How to Best Include People in Decisions

Tim walked out of his team’s weekly meeting in a daze.

It was supposed to be a routine meeting. It turned into a debacle.

Five minutes in, Susie had hijacked the meeting to blurt out a litany of complaints she had, mostly about Tim.

Everyone else stared in silent fascination for the next 20 minutes.

To his credit, Tim had listened openly and tried to understand Susie’s perspective.

Unfortunately, as he sat thinking about it afterward, he realized he did not understand.

Tim had been managing Susie and Lisa in their work on a client contract. Susie was the best analyst on the team, but had zero experience creating client-facing deliverables. Lisa by contrast had decades of experience creating polished products to put in front of clients.

So, after Susie had done most of the analysis and created a solid working draft, Tim had assigned Lisa to take over finishing the work.

And therein lay the problem that threatened to fracture the team.

Susie felt completely disrespected by Tim. She felt that her work was being somehow credited to someone else. And she felt that if her work wasn’t fit to go in front of a client, that she should be told why.

What Tim Did Wrong

You and I have both done what Tim did: we made a decision and executed it, without properly informing others of our reasons.

That might be okay for an emergency room, where seconds matter. In most workplaces, it’s not.

By taking the work away from Susie, Tim inadvertently sent the signal that her work wasn’t good. Tim also underestimated the emotional value to Susie of having the client receive her work product. Tim wanted Susie to take pride in her work, and then destroyed her ability to have any pride in it.

And Tim never gave his reasons. He offered no explanations — leaving a vacuum, a lack of data.

Human beings handle the lack of data … badly. We tend to fill the emptiness with our own imagination.

The monster under the bed is always scarier than the monster in plain view.

Tim gave Susie no explanation, so she invented her own.  (Any time you find yourself surprised at a subordinate’s anger, or find they’re making up negative stories, look to see if you left an information vacuum.)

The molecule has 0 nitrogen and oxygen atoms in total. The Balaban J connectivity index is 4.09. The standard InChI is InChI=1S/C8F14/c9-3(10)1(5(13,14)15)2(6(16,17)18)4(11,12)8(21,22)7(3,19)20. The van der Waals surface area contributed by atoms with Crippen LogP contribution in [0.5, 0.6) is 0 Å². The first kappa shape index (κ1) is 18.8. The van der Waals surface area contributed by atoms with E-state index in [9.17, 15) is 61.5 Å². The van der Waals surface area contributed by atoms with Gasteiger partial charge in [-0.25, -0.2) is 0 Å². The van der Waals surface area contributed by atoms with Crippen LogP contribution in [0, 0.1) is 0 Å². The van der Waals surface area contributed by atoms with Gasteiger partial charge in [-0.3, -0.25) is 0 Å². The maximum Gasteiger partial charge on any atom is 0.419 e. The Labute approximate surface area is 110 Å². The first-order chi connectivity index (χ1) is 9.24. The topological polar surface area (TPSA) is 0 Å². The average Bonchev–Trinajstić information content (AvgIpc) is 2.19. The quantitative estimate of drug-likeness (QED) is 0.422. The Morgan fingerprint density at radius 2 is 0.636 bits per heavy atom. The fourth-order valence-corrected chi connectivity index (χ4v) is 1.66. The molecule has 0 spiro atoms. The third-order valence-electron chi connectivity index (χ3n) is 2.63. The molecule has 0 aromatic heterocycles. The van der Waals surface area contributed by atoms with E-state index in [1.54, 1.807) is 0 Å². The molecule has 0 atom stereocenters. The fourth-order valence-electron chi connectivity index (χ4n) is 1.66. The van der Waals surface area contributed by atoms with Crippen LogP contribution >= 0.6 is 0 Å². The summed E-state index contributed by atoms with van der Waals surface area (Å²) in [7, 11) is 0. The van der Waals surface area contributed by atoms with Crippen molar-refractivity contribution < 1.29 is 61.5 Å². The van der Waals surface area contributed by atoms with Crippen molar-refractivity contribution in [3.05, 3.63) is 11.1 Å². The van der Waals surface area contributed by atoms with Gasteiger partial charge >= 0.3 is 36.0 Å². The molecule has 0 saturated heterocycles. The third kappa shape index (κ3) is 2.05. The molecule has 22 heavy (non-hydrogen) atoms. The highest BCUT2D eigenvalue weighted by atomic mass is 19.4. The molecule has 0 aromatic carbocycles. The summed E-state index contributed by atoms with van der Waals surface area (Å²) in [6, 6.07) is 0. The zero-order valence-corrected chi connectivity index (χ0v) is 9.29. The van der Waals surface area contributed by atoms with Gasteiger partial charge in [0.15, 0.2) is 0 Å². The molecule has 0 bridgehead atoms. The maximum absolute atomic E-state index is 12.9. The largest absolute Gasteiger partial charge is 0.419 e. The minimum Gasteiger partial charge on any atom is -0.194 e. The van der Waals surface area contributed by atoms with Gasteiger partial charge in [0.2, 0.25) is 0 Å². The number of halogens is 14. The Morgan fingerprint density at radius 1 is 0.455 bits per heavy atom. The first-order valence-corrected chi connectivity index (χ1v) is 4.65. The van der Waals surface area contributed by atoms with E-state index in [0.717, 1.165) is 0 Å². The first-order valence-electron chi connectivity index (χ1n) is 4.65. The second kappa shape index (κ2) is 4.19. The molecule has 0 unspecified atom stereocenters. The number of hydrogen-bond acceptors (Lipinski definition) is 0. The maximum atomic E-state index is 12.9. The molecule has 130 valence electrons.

In summary, Tim’s errors included:

  • being in a hurry
  • not explaining his reasons
  • undercutting pride of authorship

Fortunately, doing better is actually quite easy.

What Tim Should do Next Time

A good leader is always looking for opportunities to improve relationships and improve capabilities. In Tim’s case, next time he should:

  1. slow down
  2. only make a tentative decision
  3. write down the reasons for that decision
  4. share his reasoning
  5. ask for input on the tentative decision

In Tim’s case, it would look something like this:

Tentative decision: move working draft from Susie to Lisa for final polish before giving to client.

Reasons: second pair of eyes to proofread the work; take advantage of Lisa’s experience with polishing final products

Next Step: Show the above to Susie and ask for her thoughts.  Example question: “Susie, here’s what I’m thinking about doing and why. What are your thoughts? What am I missing?”

This is one way to exercise “Including” — one of the ALICE skills that good managers use:

  • Ask rather than order
  • Listen
  • Include people in decisions
  • Coach
  • Encourage

Read more about developing the first two ALICE skills here.

One other thing Tim needs to do — acknowledge Susie’s contributions, such as by having her listed as a co-creator on the cover sheet, or having her co-present the final product.

(You can receive my free 1-page “Work Sheet for Over-Requiring Managers” by clicking here.)

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